AB - PURPOSE: Regulation of skeletal muscle mass is highly dependent on contractile loading. The purpose of this study was to examine changes in growth factor and inflammatory pathways following high-frequency resistance training. METHODS: Using a novel design in which male Sprague-Dawley rats undertook a "stacked" resistance training protocol designed to generate a summation of transient exercise-induced signaling responses (four bouts of three sets × 10 repetitions of squat exercise, separated by 3 h of recovery), we determined the effects of high training frequency on signaling pathways and transcriptional activity regulating muscle mass. RESULTS: The stacked training regimen resulted in acute suppression of insulin-like growth factor 1 mRNA abundance (P < 0.05) and Akt phosphorylation (P < 0.05), an effect that persisted 48 h after the final training bout. Conversely, stacked training elicited a coordinated increase in the expression of tumor necrosis factor alpha, inhibitor kappa B kinase alpha/beta activity (P < 0.05), and p38 mitogen-activated protein kinase phosphorylation (P < 0.05) at 3 h after each training bout. In addition, the stacked series of resistance exercise bouts induced an increase in p70 S6 kinase phosphorylation 3 h after bouts ×3 and ×4, independent of the phosphorylation state of Akt. CONCLUSIONS: Our results indicate that high resistance training frequency extends the transient activation of inflammatory signaling cascades, concomitant with persistent suppression of key mediators of anabolic responses. We provide novel insights into the effects of the timing of exercise-induced overload and recovery on signal transduction pathways and transcriptional activity regulating skeletal muscle mass in vivo.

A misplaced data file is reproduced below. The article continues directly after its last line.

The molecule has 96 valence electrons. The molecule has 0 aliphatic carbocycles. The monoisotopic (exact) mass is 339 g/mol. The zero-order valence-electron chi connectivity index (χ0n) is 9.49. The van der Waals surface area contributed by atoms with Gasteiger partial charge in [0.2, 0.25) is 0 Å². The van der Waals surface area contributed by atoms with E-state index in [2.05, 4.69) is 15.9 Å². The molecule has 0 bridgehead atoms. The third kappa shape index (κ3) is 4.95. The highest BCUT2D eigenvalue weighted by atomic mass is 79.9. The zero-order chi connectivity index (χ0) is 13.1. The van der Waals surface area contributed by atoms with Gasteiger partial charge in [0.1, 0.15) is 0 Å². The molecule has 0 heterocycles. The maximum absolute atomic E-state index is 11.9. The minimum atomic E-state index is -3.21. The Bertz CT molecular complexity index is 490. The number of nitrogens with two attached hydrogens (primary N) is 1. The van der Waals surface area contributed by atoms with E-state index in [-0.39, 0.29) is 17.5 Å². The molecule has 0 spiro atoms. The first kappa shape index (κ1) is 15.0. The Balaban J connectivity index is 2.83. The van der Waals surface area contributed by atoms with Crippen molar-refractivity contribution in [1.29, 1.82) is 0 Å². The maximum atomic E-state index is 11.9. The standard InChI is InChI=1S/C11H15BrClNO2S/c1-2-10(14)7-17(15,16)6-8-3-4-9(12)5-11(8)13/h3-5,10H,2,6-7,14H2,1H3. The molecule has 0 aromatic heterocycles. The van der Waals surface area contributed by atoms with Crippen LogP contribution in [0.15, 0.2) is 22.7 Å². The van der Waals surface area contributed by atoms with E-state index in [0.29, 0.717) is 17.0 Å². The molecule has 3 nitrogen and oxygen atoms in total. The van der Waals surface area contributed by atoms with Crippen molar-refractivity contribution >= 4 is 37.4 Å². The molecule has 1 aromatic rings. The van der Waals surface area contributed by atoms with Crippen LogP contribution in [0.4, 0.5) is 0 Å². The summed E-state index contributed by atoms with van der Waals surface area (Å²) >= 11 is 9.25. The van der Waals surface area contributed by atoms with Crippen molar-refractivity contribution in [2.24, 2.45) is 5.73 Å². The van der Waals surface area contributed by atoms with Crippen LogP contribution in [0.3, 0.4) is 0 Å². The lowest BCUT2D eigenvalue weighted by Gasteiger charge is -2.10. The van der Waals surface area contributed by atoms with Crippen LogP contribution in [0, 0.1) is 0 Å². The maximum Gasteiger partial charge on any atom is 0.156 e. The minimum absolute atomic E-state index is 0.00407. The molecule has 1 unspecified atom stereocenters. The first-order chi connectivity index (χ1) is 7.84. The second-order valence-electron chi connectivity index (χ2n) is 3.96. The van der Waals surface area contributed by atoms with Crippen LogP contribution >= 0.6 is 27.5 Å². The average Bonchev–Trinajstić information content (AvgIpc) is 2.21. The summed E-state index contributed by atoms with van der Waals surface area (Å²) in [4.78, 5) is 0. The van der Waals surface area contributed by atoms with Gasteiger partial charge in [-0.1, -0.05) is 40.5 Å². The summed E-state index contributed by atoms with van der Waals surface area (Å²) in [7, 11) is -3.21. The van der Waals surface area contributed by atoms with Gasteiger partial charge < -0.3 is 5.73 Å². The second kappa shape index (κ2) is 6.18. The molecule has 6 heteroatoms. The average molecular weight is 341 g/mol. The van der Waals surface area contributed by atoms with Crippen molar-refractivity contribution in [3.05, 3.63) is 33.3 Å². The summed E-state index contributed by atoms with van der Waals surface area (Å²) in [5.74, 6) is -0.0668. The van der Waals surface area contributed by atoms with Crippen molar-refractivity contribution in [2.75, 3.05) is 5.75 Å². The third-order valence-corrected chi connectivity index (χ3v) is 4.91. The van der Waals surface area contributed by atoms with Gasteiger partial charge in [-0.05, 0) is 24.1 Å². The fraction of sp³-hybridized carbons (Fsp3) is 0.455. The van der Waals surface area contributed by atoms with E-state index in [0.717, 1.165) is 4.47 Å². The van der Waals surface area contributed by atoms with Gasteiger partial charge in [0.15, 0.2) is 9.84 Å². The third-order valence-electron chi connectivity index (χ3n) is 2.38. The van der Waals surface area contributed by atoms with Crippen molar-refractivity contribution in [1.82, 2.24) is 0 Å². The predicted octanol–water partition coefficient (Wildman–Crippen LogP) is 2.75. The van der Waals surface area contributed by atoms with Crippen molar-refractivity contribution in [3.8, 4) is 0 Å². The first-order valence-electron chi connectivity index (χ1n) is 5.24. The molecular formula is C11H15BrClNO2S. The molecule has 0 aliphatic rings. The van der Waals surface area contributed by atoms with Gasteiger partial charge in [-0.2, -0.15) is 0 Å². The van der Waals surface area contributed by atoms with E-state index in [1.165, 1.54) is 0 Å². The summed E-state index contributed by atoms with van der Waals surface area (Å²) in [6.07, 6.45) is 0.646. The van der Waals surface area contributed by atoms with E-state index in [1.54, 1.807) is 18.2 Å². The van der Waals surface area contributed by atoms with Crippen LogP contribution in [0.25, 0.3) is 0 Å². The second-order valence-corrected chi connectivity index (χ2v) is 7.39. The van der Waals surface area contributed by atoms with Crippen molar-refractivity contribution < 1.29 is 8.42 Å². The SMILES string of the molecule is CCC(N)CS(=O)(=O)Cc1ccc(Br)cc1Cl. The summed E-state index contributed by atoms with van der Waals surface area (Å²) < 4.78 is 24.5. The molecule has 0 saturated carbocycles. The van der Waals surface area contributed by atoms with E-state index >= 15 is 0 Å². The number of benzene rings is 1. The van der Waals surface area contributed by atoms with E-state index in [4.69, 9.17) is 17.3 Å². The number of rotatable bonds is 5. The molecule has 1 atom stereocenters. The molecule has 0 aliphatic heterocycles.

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DO - 10.1249/mss.0b013e31815729b6

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JO - Medicine and science in sports